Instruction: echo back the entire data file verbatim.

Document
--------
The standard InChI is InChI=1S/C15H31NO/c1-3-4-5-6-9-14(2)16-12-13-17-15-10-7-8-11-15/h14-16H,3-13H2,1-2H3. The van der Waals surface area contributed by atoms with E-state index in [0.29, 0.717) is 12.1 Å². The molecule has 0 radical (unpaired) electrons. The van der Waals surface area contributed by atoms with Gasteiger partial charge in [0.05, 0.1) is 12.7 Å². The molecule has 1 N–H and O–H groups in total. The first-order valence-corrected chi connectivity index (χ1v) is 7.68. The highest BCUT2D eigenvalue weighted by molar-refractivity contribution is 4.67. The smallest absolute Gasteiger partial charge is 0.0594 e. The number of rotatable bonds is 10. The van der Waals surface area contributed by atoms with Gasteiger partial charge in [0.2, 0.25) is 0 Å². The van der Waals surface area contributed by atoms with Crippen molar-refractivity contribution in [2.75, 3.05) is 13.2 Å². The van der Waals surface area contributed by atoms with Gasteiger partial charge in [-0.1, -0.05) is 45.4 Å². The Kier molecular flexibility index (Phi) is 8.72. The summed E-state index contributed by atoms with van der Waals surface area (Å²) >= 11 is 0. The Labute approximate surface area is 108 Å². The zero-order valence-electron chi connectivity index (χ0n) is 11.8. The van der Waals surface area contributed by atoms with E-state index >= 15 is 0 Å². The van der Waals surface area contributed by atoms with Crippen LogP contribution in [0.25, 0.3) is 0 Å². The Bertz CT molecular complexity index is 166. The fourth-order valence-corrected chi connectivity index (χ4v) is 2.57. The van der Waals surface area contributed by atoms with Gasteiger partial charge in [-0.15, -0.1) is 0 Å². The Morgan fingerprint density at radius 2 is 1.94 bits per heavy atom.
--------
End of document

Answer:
The standard InChI is InChI=1S/C15H31NO/c1-3-4-5-6-9-14(2)16-12-13-17-15-10-7-8-11-15/h14-16H,3-13H2,1-2H3. The van der Waals surface area contributed by atoms with E-state index in [0.29, 0.717) is 12.1 Å². The molecule has 0 radical (unpaired) electrons. The van der Waals surface area contributed by atoms with Gasteiger partial charge in [0.05, 0.1) is 12.7 Å². The molecule has 1 N–H and O–H groups in total. The first-order valence-corrected chi connectivity index (χ1v) is 7.68. The highest BCUT2D eigenvalue weighted by molar-refractivity contribution is 4.67. The smallest absolute Gasteiger partial charge is 0.0594 e. The number of rotatable bonds is 10. The van der Waals surface area contributed by atoms with Gasteiger partial charge in [0.2, 0.25) is 0 Å². The van der Waals surface area contributed by atoms with Crippen molar-refractivity contribution in [2.75, 3.05) is 13.2 Å². The van der Waals surface area contributed by atoms with Gasteiger partial charge in [-0.1, -0.05) is 45.4 Å². The Kier molecular flexibility index (Phi) is 8.72. The summed E-state index contributed by atoms with van der Waals surface area (Å²) >= 11 is 0. The Labute approximate surface area is 108 Å². The zero-order valence-electron chi connectivity index (χ0n) is 11.8. The van der Waals surface area contributed by atoms with E-state index >= 15 is 0 Å². The van der Waals surface area contributed by atoms with Crippen LogP contribution in [0.25, 0.3) is 0 Å². The Bertz CT molecular complexity index is 166. The fourth-order valence-corrected chi connectivity index (χ4v) is 2.57. The van der Waals surface area contributed by atoms with Gasteiger partial charge in [-0.15, -0.1) is 0 Å². The Morgan fingerprint density at radius 2 is 1.94 bits per heavy atom.